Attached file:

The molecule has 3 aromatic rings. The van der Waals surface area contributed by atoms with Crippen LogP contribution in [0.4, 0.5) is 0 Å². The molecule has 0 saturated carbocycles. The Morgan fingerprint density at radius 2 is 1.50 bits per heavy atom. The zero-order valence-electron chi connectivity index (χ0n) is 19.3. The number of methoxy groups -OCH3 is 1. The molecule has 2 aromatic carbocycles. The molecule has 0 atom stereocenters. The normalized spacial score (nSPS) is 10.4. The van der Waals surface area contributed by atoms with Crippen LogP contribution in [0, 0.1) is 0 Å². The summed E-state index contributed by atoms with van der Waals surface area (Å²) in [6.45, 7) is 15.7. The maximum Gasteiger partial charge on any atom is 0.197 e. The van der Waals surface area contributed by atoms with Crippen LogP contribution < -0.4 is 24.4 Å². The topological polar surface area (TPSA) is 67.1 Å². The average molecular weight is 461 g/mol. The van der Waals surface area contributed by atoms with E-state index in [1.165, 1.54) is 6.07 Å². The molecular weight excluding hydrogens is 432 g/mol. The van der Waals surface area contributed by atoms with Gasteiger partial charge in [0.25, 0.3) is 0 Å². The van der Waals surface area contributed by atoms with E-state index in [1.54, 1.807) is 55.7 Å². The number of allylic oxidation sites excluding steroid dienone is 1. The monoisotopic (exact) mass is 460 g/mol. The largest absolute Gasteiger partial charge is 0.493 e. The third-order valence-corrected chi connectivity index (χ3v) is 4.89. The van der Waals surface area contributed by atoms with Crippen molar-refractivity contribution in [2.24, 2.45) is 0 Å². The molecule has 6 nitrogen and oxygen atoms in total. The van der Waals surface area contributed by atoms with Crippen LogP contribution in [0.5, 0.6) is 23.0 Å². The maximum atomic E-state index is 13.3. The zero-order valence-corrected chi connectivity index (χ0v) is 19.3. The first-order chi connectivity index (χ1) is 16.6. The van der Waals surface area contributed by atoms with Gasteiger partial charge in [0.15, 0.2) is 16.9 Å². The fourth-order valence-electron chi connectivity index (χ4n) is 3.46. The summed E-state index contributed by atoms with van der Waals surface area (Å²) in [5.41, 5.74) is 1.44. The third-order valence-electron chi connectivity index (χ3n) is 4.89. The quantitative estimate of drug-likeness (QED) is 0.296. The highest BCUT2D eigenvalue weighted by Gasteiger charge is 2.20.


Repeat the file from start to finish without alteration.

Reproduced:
The molecule has 3 aromatic rings. The van der Waals surface area contributed by atoms with Crippen LogP contribution in [0.4, 0.5) is 0 Å². The molecule has 0 saturated carbocycles. The Morgan fingerprint density at radius 2 is 1.50 bits per heavy atom. The zero-order valence-electron chi connectivity index (χ0n) is 19.3. The number of methoxy groups -OCH3 is 1. The molecule has 2 aromatic carbocycles. The molecule has 0 atom stereocenters. The normalized spacial score (nSPS) is 10.4. The van der Waals surface area contributed by atoms with Crippen LogP contribution in [0, 0.1) is 0 Å². The summed E-state index contributed by atoms with van der Waals surface area (Å²) in [6.45, 7) is 15.7. The maximum Gasteiger partial charge on any atom is 0.197 e. The van der Waals surface area contributed by atoms with Crippen LogP contribution < -0.4 is 24.4 Å². The topological polar surface area (TPSA) is 67.1 Å². The average molecular weight is 461 g/mol. The van der Waals surface area contributed by atoms with E-state index in [1.165, 1.54) is 6.07 Å². The molecular weight excluding hydrogens is 432 g/mol. The van der Waals surface area contributed by atoms with Gasteiger partial charge in [0.25, 0.3) is 0 Å². The van der Waals surface area contributed by atoms with E-state index in [1.54, 1.807) is 55.7 Å². The number of allylic oxidation sites excluding steroid dienone is 1. The monoisotopic (exact) mass is 460 g/mol. The largest absolute Gasteiger partial charge is 0.493 e. The third-order valence-corrected chi connectivity index (χ3v) is 4.89. The van der Waals surface area contributed by atoms with Crippen molar-refractivity contribution in [2.24, 2.45) is 0 Å². The molecule has 6 nitrogen and oxygen atoms in total. The van der Waals surface area contributed by atoms with Crippen LogP contribution in [0.5, 0.6) is 23.0 Å². The maximum atomic E-state index is 13.3. The zero-order valence-corrected chi connectivity index (χ0v) is 19.3. The first-order chi connectivity index (χ1) is 16.6. The van der Waals surface area contributed by atoms with Gasteiger partial charge in [0.15, 0.2) is 16.9 Å². The fourth-order valence-electron chi connectivity index (χ4n) is 3.46. The summed E-state index contributed by atoms with van der Waals surface area (Å²) in [5.41, 5.74) is 1.44. The third-order valence-electron chi connectivity index (χ3n) is 4.89. The quantitative estimate of drug-likeness (QED) is 0.296. The highest BCUT2D eigenvalue weighted by Gasteiger charge is 2.20.